Apes regulate their emotions in a human-like way, suggests a new study.
Researchers studying young bonobos in an African sanctuary have discovered striking similarities between the emotional development of the bonobos and that of children.
This is important to human evolutionary history because it shows the socio-emotional framework commonly applied to children works equally well for apes.
Using this framework, researchers can test predictions of great ape behavior and, as in the case of this study, confirm humans and apes share many aspects of emotional functioning.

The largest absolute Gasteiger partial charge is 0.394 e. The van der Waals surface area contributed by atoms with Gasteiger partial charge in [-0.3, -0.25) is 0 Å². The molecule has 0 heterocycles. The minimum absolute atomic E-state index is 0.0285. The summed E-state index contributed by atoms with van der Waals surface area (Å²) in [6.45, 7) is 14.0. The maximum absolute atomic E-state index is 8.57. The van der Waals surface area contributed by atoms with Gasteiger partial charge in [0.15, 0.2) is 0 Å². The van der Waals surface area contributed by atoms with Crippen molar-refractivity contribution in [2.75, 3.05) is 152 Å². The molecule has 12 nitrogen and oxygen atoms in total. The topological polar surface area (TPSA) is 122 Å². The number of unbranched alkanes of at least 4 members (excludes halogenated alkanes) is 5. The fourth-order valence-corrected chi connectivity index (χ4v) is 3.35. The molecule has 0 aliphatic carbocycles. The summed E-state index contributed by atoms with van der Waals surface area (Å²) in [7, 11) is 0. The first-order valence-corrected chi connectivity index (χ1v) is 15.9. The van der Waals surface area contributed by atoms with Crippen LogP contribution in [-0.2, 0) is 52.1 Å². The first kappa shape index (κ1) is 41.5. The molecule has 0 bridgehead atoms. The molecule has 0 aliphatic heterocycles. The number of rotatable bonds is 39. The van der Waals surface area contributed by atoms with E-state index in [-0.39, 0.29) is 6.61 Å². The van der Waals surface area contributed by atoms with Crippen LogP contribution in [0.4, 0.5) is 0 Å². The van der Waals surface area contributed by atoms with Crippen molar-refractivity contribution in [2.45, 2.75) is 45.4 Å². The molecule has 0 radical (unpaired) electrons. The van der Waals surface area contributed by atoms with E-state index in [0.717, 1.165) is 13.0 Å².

Zanna Clay, PhD, and Frans de Waal, PhD, of the Living Links Center at the Yerkes National Primate Research Center, Emory University, conducted the study at a bonobo sanctuary near Kinshasa, the capital of the Democratic Republic of the Congo.
The results are published in the journal Proceedings of the National Academy of Sciences.